When They See Us-Part 1

****** SPOILER ALERT ****** In each part of this blog series, I’m going to review/recap each individual episode, then give my thoughts about what I’ve seen. If you have not seen the series and want to watch it, don’t read this post until after you’ve seen Part 1.

When They See Us Part 1


This series initially began with a glimpse into the life of each boy. It didn’t take long for things to progress and for the boys to be arrested. They had followed a group of other young people to Central Park one night and saw them attacking joggers and bicyclists. However, the boys were not involved. When the police came to break up the fight, they caught Kevin walking in the park and the officer hit him on the head with his helmet, knocking him unconscious. I really did not expect this part because Kevin had only wandered to the park to see what was going on. Linda Fairstein’s initial appearance in the show isn’t positive. She immediately assumed one or more of the boys that had been arrested in the park was guilty of the crime. In her eyes, they were suspects and she was determined to pin the crime on someone from that group.

The interrogation was very difficult to watch. The detectives made it seem that there was no other choice but to “confess”. I put that in air quotes because the confessions were all coerced. Although they were at the park at the same time, the boys did not know each other. The only two who knew each other were Yusef and Korey. Antron, Raymond, and Kevin were repeatedly asked if the others had been involved in the incident. To try to get out of the situation, they felt that they had to pin the crime on each other. I was outraged when they began to say that Kevin was guilty because of the head injury he received from the officer. They claimed that he’d been scratched by the rape victim.

I felt tears in my eyes when Antron’s father told him to tell the police what they wanted to hear because he thought it was better for him. It was truly wrong for his father to be threatened with his job if Antron continued  to say he was not guilty. I don’t have children yet, so I can’t imagine how it would feel to be a parent in this situation. When Yusef’s mother arrived at the station and stated that her son was 15 years old and too young to be interrogated without the presence of his parent, I could only shake my head. All the interrogations except Antron’s had been done without the presence of a guardian. Even when Antron’s father left the room, they interrogated him more. The prosecutor knew that what they were doing was not right and simply didn’t care. For them, it was best to keep the boys alone because they could manipulate their fear and desperation to their advantage. When the boys were finally in the room together, it was clearer than ever that they really didn’t know each other. They were meeting for the first time under police custody and had been forced to name each other in a crime that none of them had been a part of.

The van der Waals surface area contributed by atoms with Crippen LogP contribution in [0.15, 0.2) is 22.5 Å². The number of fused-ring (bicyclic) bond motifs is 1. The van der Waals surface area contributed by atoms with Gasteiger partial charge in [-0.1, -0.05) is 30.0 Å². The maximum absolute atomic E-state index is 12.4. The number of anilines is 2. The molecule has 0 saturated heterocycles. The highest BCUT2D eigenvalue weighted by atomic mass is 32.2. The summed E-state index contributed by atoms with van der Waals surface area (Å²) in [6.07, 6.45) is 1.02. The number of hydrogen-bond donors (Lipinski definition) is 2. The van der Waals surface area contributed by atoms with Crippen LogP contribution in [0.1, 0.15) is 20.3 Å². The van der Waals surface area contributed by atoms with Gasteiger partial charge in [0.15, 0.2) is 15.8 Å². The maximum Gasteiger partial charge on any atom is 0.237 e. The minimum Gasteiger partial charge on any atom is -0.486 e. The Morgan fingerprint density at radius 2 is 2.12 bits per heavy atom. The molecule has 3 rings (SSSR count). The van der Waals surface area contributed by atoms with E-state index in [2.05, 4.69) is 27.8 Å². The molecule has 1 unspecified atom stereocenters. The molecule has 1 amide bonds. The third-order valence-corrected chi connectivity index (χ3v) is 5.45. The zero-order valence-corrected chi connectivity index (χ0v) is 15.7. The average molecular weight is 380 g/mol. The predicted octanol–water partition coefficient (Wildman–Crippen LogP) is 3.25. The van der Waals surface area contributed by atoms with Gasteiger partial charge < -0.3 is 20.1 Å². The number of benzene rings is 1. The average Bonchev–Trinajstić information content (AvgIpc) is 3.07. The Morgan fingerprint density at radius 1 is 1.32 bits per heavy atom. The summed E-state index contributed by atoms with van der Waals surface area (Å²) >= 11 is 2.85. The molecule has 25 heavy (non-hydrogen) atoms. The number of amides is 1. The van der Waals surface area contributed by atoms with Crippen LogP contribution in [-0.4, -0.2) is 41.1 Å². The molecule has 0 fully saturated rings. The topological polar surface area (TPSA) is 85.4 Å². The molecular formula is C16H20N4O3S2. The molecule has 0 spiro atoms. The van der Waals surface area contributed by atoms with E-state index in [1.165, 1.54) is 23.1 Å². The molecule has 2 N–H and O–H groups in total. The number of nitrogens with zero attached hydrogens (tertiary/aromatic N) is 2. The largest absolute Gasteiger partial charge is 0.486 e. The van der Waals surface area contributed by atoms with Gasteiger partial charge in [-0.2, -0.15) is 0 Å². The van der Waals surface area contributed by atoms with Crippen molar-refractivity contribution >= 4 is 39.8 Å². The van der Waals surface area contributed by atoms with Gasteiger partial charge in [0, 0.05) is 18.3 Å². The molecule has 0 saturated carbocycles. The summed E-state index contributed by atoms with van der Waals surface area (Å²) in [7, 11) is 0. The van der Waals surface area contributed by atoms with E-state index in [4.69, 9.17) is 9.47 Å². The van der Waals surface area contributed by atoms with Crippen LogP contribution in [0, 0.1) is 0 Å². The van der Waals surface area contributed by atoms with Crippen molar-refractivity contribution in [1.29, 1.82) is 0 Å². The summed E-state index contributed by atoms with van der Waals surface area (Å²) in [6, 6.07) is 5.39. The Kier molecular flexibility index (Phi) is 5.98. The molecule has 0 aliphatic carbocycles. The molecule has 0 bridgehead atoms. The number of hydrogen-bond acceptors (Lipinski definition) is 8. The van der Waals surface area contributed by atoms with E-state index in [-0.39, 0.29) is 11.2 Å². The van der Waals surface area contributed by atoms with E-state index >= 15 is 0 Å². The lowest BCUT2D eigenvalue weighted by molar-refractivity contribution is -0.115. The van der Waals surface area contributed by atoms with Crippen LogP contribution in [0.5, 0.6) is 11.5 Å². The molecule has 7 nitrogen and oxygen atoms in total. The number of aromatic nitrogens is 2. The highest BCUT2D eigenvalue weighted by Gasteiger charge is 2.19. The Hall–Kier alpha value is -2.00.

I can honestly say that I needed a break after that first episode. I felt a little drained because I didn’t expect it to invoke such a strong emotional response from me. I think the very beginning of the episode did a great job in capturing that they were children. They were only doing what kids do. In less than 24 hours, they had become criminals in the eyes of the prosecution only because they had happened to be in the park during the time of the crime. What I wondered at the end was why. Of all the boys they had picked up that night, why were those five the ones who had to be guilty? What made them pick those five boys? I’m not sure if that question will be answered but I am sure that I will have a lot more questions after watching the next part.